Mushroom Magic: The Psychological and Spiritual Benefits of Psilocybin


By Wes Annac

Contributing writer for Wake Up World

Psilocybin, the natural hallucinogenic compound found in various species of psilocybin mushrooms, has been found to treat depression, anxiety, and other serious mental illnesses.

Extensive research into its benefits was halted by the 1970s due to its classification as an illegal drug. Past research on the benefits of LSD and other psychedelics was lost for the same reason. Despite this, credible modern-day researchers are providing solid evidence that psilocybin is a beneficial compound that can help treat mental illness, with a range of other psychological and spiritual benefits.

“Remarkable” Effect on Depression

Justin Gardner at The Free Thought Project writes that William Richards at John Hopkins University, who’s been dosing study participants with psilocybin for 15 years for research purposes, published his first study in 2006 that displayed the compound’s therapeutic benefits. This paved the way for more wide-ranging research, such as the studies we’ll learn about below. (1)

Justin writes that the results of the first two major clinical trials on psilocybin were published in the Journal of Psychopharmacology on December 1st. Along with William Richards’ research, these results displayed the compound’s “remarkable” effect on depression and, more specifically, end-of-life stress. (1)

The authors of the first study reported that psilocybin can lead to remarkable long-term improvements in anxiety and depression. It can also decrease cancer-related “demoralization” and “hopelessness”, improve spiritual wellbeing, and increase one’s quality of life. By the study’s 6.5-month follow-up, the compound was associated with anxiolytic and anti-depressant effects; around 60-80% of participants displayed significant reductions in depression and anxiety. (2)

Sustained Benefits, No Adverse Effects

The authors stated the compound was also found to provide “sustained benefits in existential distress and quality of life”. The “mystical experience” induced by psilocybin is believed to mediate its therapeutic effect on anxiety and depression, and overall, the participants’ attitude toward death had improved by the study’s end. (2)

The second study’s authors concluded that a “single dose” of psilocybin significantly decreased depressed or anxious moods, increased quality of life, and decreased death-related anxiety in patients with a life-threatening cancer diagnosis. These effects endured for at least 6 months. (2)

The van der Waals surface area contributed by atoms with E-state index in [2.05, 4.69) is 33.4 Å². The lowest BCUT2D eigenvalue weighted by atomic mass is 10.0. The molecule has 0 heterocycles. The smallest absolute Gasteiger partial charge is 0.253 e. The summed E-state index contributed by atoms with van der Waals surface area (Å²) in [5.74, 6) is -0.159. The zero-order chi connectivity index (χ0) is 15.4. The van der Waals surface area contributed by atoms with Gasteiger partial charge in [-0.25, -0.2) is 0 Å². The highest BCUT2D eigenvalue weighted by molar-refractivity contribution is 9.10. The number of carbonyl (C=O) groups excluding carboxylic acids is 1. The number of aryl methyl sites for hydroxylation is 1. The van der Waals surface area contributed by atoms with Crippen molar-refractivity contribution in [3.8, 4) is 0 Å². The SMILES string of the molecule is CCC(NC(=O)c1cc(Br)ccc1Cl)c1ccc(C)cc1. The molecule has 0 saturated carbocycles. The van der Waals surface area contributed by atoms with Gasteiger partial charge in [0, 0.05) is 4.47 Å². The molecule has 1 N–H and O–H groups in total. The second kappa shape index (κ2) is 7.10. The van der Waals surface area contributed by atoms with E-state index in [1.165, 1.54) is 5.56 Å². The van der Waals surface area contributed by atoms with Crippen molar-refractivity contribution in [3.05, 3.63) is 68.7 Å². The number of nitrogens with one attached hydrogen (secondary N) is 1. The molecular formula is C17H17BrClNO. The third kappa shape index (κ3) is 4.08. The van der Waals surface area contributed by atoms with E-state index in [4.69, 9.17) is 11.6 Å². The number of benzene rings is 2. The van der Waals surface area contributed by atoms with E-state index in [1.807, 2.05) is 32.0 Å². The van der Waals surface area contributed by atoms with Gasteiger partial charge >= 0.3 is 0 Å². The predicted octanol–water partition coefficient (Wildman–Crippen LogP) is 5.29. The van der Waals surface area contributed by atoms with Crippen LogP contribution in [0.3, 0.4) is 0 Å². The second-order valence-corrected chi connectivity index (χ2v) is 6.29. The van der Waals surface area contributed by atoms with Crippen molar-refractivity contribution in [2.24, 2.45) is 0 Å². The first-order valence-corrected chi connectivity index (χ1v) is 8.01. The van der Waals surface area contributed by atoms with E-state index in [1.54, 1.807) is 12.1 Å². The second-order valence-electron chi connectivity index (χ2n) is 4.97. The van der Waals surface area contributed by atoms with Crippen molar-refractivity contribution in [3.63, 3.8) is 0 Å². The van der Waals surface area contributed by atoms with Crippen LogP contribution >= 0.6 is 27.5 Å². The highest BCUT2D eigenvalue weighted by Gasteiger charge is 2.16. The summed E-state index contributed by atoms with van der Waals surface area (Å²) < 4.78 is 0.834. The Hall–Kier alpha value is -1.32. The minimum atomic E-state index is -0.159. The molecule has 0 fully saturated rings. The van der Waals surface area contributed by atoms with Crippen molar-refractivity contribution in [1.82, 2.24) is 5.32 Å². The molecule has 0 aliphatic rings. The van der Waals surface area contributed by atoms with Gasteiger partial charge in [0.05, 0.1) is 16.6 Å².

Justin writes that there were no serious adverse effects from the study, but less than 18% of participants experienced nausea, headaches, and other symptoms that didn’t require medical treatment. (1)

Both studies present clear evidence that psilocybin can help with depression and anxiety. It makes you wonder why this compound isn’t already being used for this purpose. We don’t really need more research, as it’s already clear what this compound can do. The next step is to start using it.

Psilocybin and Prisoner Rehabilitation

Research shows past psychedelic use, which includes the use of psilocybin, can be a factor in whether a prisoner stays out of jail after release.

Cassius Kamarampi at Era of Wisdom writes that Researchers from the University of British Columbia and the University of Alabama conducted a study at the Birmingham School of Public Health, which focused on psychedelics as a treatment for domestic violence tendencies; particularly in people who’d been to prison. Its participants were prisoners who have and haven’t taken psychedelics. (3)

Cassius writes that the study examined men ages 17-40 in the criminal justice system and followed a total of 302 men. Many who reported taking psychedelics in the past didn’t end up in jail again, whereas some who reported never using them were reincarcerated after release. (3)

A university press release stated that 27% out of the 56% of participants who’ve used psychedelics went back to jail, whereas 42% of those who never used them were arrested again within seven years of their release. (3)